The question of the education of the Catholic youth in Ireland under the hallowed guardianship of religion has been at length felt by all classes to be one of vital importance, arraying as it has done, in opposing and determined ranks, the patrons of exclusive secular instruction on one side, and the champions of the denominational education of the Catholic Church on the other.[13]

Stating there was no room for neutrality in the issue MacHale called on priests and people to oppose ‘a system of alien and unchristian education’ and that ‘those who are not zealously in favour of the true faith should be ranked among its enemies.’[14] However, while MacHale had been central to preventing the establishment of a purely secular system, his continued opposition to the National Schools ignored the fact that as a result of his actions the Catholic Church had succeeded in increasing their level of control of the National schools over the course of the Nineteenth Century.

While the system continued to be nominally religiously mixed by the mid-nineteenth century only 4% of schools were mixed. The Catholic Church brought pressure on the government to regularise this and recognise the denominational nature of education which had sprung up. The Church made representations to the Government through the Powis Commission in 1870 and again in the1890s and while the government accepted the reality of denominational education they were slow to make official a denominational system which excluded those who were not of the main religious faiths.[15]

Public Opposition to Proselytism and Secular Education

While it seems the church hierarchy had an obsession with education throughout the nineteenth century and saw it central to their role in society it does not mean that rank and file Catholics did not come to adopt their attitudes. The Clifden Disturbances were a series of events which erupted in Connemara, part of the archdiocese of Tuam, in 1879, the same year as both the Knock Apparition and the outbreak of the Land War. This series of events took as a starting point an altercation between a Catholic priest, Fr. William Rhatigan and a Scripture reader for the Society of Irish Church Missions, William MacNiece on 28 February 1879. (MacNiece was, coincidentally, Grandfather to the poet Louis MacNiece). Some of the incidents which took place were minor and involved such activities as the destruction of turf belonging to Protestant converts, but, other more significant acts involved the burning of mission schoolhouses, and a mob assaulted MacNiece and his armed police escort. The irony here was that those who attended the mission schools were primarily Protestant with Catholics utilising the local National School.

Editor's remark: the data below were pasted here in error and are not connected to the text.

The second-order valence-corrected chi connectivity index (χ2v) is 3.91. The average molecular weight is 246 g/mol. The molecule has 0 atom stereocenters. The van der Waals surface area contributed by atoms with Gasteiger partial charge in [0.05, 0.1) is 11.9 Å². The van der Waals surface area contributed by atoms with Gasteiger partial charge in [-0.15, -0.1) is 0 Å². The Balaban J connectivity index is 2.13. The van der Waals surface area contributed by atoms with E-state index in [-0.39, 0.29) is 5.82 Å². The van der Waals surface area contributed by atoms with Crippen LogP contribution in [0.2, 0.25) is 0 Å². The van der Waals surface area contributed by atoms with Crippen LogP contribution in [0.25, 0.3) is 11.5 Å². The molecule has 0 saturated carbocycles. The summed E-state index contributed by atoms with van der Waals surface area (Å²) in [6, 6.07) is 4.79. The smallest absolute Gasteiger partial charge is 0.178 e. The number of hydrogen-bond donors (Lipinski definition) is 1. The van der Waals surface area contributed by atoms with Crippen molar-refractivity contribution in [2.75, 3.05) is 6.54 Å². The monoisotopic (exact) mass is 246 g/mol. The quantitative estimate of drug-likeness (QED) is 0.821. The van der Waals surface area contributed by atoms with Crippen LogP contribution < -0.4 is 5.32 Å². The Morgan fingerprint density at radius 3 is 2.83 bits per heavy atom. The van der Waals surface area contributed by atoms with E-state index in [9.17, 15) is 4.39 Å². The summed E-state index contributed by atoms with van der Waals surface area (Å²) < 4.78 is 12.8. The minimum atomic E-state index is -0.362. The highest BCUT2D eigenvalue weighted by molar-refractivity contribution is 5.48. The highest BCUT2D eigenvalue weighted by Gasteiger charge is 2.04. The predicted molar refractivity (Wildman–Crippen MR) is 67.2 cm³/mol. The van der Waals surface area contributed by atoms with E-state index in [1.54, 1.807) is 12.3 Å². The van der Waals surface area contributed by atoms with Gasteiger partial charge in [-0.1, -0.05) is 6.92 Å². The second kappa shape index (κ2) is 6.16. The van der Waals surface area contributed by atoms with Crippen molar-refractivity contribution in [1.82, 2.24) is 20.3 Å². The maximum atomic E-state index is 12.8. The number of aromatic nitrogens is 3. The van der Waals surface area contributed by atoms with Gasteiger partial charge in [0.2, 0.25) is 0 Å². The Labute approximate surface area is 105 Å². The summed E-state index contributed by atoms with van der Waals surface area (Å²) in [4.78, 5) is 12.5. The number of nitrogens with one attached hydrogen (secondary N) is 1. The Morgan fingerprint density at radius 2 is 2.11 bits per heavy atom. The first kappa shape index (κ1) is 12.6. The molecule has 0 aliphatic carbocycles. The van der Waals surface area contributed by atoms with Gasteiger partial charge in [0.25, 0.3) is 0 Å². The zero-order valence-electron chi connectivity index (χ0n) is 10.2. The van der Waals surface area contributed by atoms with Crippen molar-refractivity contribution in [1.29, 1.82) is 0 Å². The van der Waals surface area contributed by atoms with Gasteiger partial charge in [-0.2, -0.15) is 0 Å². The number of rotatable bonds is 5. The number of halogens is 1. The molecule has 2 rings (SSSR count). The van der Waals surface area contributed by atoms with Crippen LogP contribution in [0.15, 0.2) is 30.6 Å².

In 1879 education was a live issue which occupied a vast amount of space in newsprint. In reviewing newspapers of the era, apart from the land issue, it was the domestic concern which seems to have most occupied editors and, presumably, their readers. Particular emphasis was placed on the question of denominational versus secular education. The feeling of many in the Catholic hierarchy on the question of education was summed by Archbishop Croke of Cashel when he said:

A school is obviously not a good school if it ostentatiously or otherwise prefers the less to the more important concern; if it crams a child with knowledge of things regarding this world, and gives not so much as a crumb of information bearing on to the world to come, or if it rewards a pupil for advances in secular sciences and cares not a pin’s point for proficiency in religious matters.[16]